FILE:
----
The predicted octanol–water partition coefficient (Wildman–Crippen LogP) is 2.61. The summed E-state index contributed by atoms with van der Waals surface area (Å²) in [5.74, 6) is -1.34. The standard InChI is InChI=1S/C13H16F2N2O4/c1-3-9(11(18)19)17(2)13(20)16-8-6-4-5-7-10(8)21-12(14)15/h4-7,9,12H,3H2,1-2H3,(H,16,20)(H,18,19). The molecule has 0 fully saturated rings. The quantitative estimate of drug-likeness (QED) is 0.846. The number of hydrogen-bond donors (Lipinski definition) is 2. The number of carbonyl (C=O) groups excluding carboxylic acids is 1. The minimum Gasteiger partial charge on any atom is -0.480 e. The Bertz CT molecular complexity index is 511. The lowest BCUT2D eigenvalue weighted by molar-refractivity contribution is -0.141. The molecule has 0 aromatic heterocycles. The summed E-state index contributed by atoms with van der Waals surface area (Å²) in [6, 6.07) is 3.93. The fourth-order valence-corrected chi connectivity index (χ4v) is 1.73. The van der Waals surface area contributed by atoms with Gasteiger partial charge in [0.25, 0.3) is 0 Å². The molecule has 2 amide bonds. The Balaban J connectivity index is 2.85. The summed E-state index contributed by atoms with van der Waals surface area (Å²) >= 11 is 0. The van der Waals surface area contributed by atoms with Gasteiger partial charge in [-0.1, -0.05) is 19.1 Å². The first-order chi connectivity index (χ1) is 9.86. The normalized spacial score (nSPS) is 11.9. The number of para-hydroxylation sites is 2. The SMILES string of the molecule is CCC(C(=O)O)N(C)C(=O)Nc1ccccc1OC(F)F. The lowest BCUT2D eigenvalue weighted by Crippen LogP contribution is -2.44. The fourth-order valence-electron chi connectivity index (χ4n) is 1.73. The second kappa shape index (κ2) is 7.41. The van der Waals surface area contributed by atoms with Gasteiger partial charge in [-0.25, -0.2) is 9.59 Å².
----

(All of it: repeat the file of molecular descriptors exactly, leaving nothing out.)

The predicted octanol–water partition coefficient (Wildman–Crippen LogP) is 2.61. The summed E-state index contributed by atoms with van der Waals surface area (Å²) in [5.74, 6) is -1.34. The standard InChI is InChI=1S/C13H16F2N2O4/c1-3-9(11(18)19)17(2)13(20)16-8-6-4-5-7-10(8)21-12(14)15/h4-7,9,12H,3H2,1-2H3,(H,16,20)(H,18,19). The molecule has 0 fully saturated rings. The quantitative estimate of drug-likeness (QED) is 0.846. The number of hydrogen-bond donors (Lipinski definition) is 2. The number of carbonyl (C=O) groups excluding carboxylic acids is 1. The minimum Gasteiger partial charge on any atom is -0.480 e. The Bertz CT molecular complexity index is 511. The lowest BCUT2D eigenvalue weighted by molar-refractivity contribution is -0.141. The molecule has 0 aromatic heterocycles. The summed E-state index contributed by atoms with van der Waals surface area (Å²) in [6, 6.07) is 3.93. The fourth-order valence-corrected chi connectivity index (χ4v) is 1.73. The van der Waals surface area contributed by atoms with Gasteiger partial charge in [0.25, 0.3) is 0 Å². The molecule has 2 amide bonds. The Balaban J connectivity index is 2.85. The summed E-state index contributed by atoms with van der Waals surface area (Å²) >= 11 is 0. The van der Waals surface area contributed by atoms with Gasteiger partial charge in [-0.1, -0.05) is 19.1 Å². The first-order chi connectivity index (χ1) is 9.86. The normalized spacial score (nSPS) is 11.9. The number of para-hydroxylation sites is 2. The SMILES string of the molecule is CCC(C(=O)O)N(C)C(=O)Nc1ccccc1OC(F)F. The lowest BCUT2D eigenvalue weighted by Crippen LogP contribution is -2.44. The fourth-order valence-electron chi connectivity index (χ4n) is 1.73. The second kappa shape index (κ2) is 7.41. The van der Waals surface area contributed by atoms with Gasteiger partial charge in [-0.25, -0.2) is 9.59 Å².